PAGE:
Dark Side of Frameworks and Libraries
A recent study published by Aspect Security and Sonatype suggests 80% of the code in today’s in-house software comes from frameworks and libraries. I’m not a developer myself, but judging from what I’ve seen in IT circles and water cooler chats with resident developers over the years, I wouldn’t be surprised.
Study researchers analyzed over 113 million downloads by more than 60,000 commercial, government and non-profit organizations and suggested some interesting results. The study claims over 50% of fortune 500 corporations have vulnerabilities in software developed in-house because these typically use open source libraries, and frameworks to decrease development time. The survey results also suggested that 37 percent of all versions of 31 top components contained a CVE or OSVDB vulnerability, and that popular components are only 10 percent less likely to have vulnerabilities than less popular ones. While the survey was limited to 2550 developers, (small sample) it claims that only 32 percent of organizations “maintain an inventory of the dependencies in their production applications, complicating issue resolution when a new vulnerability is discovered.” Study publishers concluded “The risk of vulnerabilities in these components is widely ignored and under appreciated.”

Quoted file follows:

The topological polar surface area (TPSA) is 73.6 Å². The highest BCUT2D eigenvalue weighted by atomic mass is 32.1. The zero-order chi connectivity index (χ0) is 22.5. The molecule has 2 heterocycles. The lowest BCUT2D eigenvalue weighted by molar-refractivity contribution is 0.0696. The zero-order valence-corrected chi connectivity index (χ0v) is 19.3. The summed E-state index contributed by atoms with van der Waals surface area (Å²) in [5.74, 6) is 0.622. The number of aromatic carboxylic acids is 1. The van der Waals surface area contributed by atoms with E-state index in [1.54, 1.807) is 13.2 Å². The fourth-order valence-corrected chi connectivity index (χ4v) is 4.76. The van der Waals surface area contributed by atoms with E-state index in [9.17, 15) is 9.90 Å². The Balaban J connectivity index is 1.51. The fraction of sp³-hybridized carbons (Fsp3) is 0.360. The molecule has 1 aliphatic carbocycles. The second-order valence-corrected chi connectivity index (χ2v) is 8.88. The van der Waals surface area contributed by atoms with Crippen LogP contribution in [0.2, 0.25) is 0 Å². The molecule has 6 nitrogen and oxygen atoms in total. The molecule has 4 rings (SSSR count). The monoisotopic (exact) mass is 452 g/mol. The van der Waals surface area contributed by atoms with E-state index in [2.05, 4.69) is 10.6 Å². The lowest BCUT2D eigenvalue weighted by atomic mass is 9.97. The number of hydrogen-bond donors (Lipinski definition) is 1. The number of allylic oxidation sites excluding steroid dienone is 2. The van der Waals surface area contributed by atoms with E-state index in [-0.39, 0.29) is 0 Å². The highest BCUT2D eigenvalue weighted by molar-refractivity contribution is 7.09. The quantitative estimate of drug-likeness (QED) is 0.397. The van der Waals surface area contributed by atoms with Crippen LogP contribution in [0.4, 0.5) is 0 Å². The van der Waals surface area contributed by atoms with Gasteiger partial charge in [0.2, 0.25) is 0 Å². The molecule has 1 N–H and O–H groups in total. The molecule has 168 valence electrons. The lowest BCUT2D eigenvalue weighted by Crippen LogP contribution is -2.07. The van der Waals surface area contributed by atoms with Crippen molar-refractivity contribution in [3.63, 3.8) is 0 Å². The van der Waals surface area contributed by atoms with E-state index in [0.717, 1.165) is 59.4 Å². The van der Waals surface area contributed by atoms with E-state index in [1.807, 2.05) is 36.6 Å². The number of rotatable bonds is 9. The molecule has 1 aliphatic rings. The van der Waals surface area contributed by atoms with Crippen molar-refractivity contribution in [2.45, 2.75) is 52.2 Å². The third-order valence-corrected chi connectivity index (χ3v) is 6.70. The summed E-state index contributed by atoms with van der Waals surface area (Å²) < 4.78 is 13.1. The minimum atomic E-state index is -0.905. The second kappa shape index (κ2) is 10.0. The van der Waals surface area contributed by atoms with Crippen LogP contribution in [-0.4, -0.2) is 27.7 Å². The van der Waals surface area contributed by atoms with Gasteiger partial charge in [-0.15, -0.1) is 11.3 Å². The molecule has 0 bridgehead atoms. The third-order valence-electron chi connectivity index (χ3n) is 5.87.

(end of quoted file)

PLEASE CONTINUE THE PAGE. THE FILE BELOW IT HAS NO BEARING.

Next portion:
Sometimes the perception of Open Source software is it’s of higher quality simply because of the eye ball effect. (more eyes looking at source code) Clearly studies like this break that bubble and serve as a wake up call. Open Source software should not be treated any differently than commercial software. Mainly because Open Source or not it is all written by humans. While automated updates may not be as easy vs. commercial software, Administrators when deciding to use Open Source should implement a maintenance strategy and the corporate software policy should reflect that too.
If you’re interested in a copy, you may request the study here.